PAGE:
Rhythm Superfoods Collects $3 Million; General Mills’ 301 INC Leads Round

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Kale chip maker Rhythm Superfoods has become the first direct investment from General Mills’ new 301 INC venture capital arm.

The $3 million raise was led by 301 INC via a fund it has set up on CircleUp, a crowdsourced investment platform. CircleUp also runs its own growth fund, which invested in the round, as well as a group of Rhythm’s previous investors.

The Austin-based company, which started in 2009 and is run by Scott Jensen, a long-time specialty food entrepreneur, is one of the leaders in alternative chip formats.

“Raising money isn’t what I like to do the best,” Jensen said. “I like being out there and selling. But if you want to grow, and grow fast, you’ve got to fuel the engine.”

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For Rhythm, that engine includes a product development component that will take the snack food company’s platform beyond kale. Products made with the virtuous leaf have become more common in recent years, and while its rise helped fuel Rhythm for several years, as the chip type fills out its retail footprint, innovation had to follow.

“Kale’s got another 20 to 25 percent [all commodity volume] to go in stores, and we want to be the company that gets there,” he said. “But others want to as well, so we also have as our mission to expand out into the plant based snack world. We knew there would be a point where there would be a slowdown of the growth… so we developed a product development pipeline over the last 18 months.”

Last year, Rhythm introduced a line of crispy dehydrated broccoli bites, and this year is rolling out a line of roasted Lacinato (flat) kale products as well as a dehydrated beet crisp in April. Two more product types are in late-stage development for introduction by April of 2017.

With the investment, the company has shored itself up not just financially, but also has gained access to product development, raw materials sourcing, and marketing assistance from General Mills, one of the world’s largest food companies. John Haugen, the General Manager of 301 INC, will hold a seat on Rhythm’s board.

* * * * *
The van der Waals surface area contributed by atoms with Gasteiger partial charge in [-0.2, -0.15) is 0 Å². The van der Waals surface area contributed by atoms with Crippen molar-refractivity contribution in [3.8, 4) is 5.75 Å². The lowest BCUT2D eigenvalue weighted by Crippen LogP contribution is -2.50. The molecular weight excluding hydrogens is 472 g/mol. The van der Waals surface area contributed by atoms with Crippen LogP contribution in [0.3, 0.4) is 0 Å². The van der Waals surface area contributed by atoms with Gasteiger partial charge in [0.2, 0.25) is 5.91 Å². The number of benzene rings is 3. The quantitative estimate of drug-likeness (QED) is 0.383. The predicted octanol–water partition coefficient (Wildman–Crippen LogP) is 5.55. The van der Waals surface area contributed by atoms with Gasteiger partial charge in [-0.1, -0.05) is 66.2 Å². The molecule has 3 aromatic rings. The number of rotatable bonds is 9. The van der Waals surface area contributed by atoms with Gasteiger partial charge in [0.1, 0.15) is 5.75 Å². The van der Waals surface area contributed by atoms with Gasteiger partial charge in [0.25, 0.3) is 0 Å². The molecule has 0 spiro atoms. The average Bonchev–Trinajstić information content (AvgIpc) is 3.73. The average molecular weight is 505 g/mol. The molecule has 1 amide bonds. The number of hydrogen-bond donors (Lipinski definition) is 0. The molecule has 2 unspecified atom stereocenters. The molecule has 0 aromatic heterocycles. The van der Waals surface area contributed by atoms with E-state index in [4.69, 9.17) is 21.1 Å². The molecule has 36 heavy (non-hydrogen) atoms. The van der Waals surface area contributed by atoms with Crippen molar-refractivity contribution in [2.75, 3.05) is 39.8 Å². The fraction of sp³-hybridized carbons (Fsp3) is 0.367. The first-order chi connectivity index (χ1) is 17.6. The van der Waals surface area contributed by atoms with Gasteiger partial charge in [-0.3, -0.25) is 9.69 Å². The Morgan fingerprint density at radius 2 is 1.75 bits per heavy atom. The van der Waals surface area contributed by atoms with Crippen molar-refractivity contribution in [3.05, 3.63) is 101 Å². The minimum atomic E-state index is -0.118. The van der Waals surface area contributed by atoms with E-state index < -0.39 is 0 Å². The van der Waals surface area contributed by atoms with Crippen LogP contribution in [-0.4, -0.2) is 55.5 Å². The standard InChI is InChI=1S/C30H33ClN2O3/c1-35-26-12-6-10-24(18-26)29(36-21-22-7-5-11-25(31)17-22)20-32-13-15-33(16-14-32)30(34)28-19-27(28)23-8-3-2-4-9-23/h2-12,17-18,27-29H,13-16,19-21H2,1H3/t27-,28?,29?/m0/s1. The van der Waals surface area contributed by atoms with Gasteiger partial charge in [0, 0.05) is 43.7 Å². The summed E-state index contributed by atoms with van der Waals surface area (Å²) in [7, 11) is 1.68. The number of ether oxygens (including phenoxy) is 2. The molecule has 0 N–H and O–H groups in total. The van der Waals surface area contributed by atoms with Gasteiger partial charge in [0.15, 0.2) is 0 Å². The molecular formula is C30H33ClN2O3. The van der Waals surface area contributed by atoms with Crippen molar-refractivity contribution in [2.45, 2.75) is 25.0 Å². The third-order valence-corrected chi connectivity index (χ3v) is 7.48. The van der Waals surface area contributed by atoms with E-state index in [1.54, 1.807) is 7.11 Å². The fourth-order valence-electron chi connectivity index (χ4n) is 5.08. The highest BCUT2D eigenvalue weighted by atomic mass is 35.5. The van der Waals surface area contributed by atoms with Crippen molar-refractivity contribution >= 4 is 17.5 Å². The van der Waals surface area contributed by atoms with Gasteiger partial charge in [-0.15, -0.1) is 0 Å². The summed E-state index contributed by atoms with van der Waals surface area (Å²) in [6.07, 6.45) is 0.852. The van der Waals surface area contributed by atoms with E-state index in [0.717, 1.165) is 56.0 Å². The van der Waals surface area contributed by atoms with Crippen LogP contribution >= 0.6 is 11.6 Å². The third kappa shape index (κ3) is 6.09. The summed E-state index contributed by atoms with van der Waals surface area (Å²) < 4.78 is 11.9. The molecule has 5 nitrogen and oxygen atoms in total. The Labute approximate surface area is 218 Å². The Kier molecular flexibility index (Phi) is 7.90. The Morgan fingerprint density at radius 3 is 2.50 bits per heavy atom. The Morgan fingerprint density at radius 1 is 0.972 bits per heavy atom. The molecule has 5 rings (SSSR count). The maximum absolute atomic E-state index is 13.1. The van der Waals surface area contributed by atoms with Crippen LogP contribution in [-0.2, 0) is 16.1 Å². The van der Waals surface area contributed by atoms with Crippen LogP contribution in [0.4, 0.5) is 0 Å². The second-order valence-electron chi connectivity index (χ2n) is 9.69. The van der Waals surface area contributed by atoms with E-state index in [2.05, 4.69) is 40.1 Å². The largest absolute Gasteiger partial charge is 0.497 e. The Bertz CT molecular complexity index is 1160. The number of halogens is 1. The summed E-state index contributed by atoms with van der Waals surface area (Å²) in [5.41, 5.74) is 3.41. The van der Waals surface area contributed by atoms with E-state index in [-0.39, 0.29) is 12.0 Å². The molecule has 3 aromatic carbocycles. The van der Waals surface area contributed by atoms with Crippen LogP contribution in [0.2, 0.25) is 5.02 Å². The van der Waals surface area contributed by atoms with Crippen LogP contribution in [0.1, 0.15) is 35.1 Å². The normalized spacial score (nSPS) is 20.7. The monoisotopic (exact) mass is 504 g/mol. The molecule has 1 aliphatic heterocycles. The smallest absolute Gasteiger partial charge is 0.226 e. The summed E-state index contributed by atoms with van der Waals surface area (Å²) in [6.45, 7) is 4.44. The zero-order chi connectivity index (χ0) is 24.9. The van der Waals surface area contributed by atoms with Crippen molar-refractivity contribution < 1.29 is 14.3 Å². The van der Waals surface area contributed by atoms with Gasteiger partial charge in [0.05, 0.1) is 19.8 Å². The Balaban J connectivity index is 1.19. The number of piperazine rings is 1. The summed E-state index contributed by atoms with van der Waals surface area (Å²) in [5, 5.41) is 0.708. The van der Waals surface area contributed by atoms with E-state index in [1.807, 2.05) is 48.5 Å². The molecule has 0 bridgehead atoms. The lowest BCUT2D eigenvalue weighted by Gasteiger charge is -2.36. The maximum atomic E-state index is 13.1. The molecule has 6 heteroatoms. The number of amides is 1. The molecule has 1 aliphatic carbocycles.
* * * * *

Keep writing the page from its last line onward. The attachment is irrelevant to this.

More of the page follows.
“In addition to investment capital, we are excited to bring all the resources of General Mills to help speed their path to growth and become their essential partner to growth,” Haugen said. “We’re not aspiring to be a passive investor.”
Even in the crowded kale chip category, Haugen added, “We think their product is superior. But in addition to where the product line is today we’re also looking at where we can expand the brand…. We’re excited to continue to partner with him to be able to execute all the great ideas they have and to hopefully extend their thinking and expand that pipeline.”

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Rhythm has deep Austin roots, with early investors like Sweet Leaf Tea cofounders David Smith and Clayton Christopher joining with Jensen, a frequent collaborator, on the project. The investment from 301 INC means that this is the second time this month that General Mills has reached into the Texas Hill Country to make a deal for a specialty food brand; earlier, the company announced that it had purchased Austin-based Epic Provisions, tucking it into its Annie’s Natural division.

While the deal for the younger meat snack company was an outright buyout, the Rhythm deal is for a minority stake. According to Haugen, that position is typical of the kind of position the unit plans to take with other emerging companies. 301 INC also has a minority stake in plant-based protein company Beyond Meat in its portfolio, although that deal took place before this iteration of the incubator was fully defined.

“This is really the core focus of 301 INC in that we’re making minority stake investments and bringing killer capabilities to help our partners thrive and grow,” Haugen said.

While many corporate venture funds — most notably the Venturing & Emerging Brands unit at Coca-Cola — invest with a path toward ownership, neither Haugen nor Jensen would elaborate on that part of the deal.

“As a rule, we don’t comment on any future plans for investment,” Haugen said. “It’s a potential outcome of any minority stake investment we would make. However on any one idea, just in general, I wouldn’t comment. It would be premature to say any of that.”